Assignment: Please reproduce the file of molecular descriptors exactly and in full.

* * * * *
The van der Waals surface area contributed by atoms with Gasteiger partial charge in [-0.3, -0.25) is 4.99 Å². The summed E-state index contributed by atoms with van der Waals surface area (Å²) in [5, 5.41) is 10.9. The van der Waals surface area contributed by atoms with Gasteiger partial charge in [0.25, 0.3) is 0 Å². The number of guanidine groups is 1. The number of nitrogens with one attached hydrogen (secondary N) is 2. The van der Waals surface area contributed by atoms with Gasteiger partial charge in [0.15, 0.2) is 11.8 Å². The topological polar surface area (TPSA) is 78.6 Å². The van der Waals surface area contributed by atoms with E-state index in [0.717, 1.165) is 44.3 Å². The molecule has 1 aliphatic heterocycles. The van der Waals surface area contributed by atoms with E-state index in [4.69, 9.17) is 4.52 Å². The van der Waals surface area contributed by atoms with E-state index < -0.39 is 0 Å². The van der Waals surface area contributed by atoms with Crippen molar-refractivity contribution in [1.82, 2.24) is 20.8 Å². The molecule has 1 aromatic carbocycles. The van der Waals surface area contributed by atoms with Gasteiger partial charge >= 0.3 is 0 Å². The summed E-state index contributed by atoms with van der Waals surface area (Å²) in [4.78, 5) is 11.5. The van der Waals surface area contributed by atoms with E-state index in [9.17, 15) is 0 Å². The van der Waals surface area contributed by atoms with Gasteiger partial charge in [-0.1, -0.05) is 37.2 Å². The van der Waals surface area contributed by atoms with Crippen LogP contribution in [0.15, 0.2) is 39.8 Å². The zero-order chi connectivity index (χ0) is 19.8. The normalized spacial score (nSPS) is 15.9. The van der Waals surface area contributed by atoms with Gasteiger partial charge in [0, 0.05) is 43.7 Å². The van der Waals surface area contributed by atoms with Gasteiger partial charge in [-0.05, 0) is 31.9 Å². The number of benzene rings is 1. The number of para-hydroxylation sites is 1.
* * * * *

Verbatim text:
The van der Waals surface area contributed by atoms with Gasteiger partial charge in [-0.3, -0.25) is 4.99 Å². The summed E-state index contributed by atoms with van der Waals surface area (Å²) in [5, 5.41) is 10.9. The van der Waals surface area contributed by atoms with Gasteiger partial charge in [0.25, 0.3) is 0 Å². The number of guanidine groups is 1. The number of nitrogens with one attached hydrogen (secondary N) is 2. The van der Waals surface area contributed by atoms with Gasteiger partial charge in [0.15, 0.2) is 11.8 Å². The topological polar surface area (TPSA) is 78.6 Å². The van der Waals surface area contributed by atoms with E-state index in [0.717, 1.165) is 44.3 Å². The molecule has 1 aliphatic heterocycles. The van der Waals surface area contributed by atoms with E-state index in [4.69, 9.17) is 4.52 Å². The van der Waals surface area contributed by atoms with E-state index < -0.39 is 0 Å². The van der Waals surface area contributed by atoms with Crippen molar-refractivity contribution in [1.82, 2.24) is 20.8 Å². The molecule has 1 aromatic carbocycles. The van der Waals surface area contributed by atoms with Gasteiger partial charge >= 0.3 is 0 Å². The summed E-state index contributed by atoms with van der Waals surface area (Å²) in [4.78, 5) is 11.5. The van der Waals surface area contributed by atoms with E-state index in [9.17, 15) is 0 Å². The van der Waals surface area contributed by atoms with Gasteiger partial charge in [-0.1, -0.05) is 37.2 Å². The van der Waals surface area contributed by atoms with Crippen LogP contribution in [0.15, 0.2) is 39.8 Å². The zero-order chi connectivity index (χ0) is 19.8. The normalized spacial score (nSPS) is 15.9. The van der Waals surface area contributed by atoms with Gasteiger partial charge in [0, 0.05) is 43.7 Å². The van der Waals surface area contributed by atoms with Gasteiger partial charge in [-0.05, 0) is 31.9 Å². The number of benzene rings is 1. The number of para-hydroxylation sites is 1.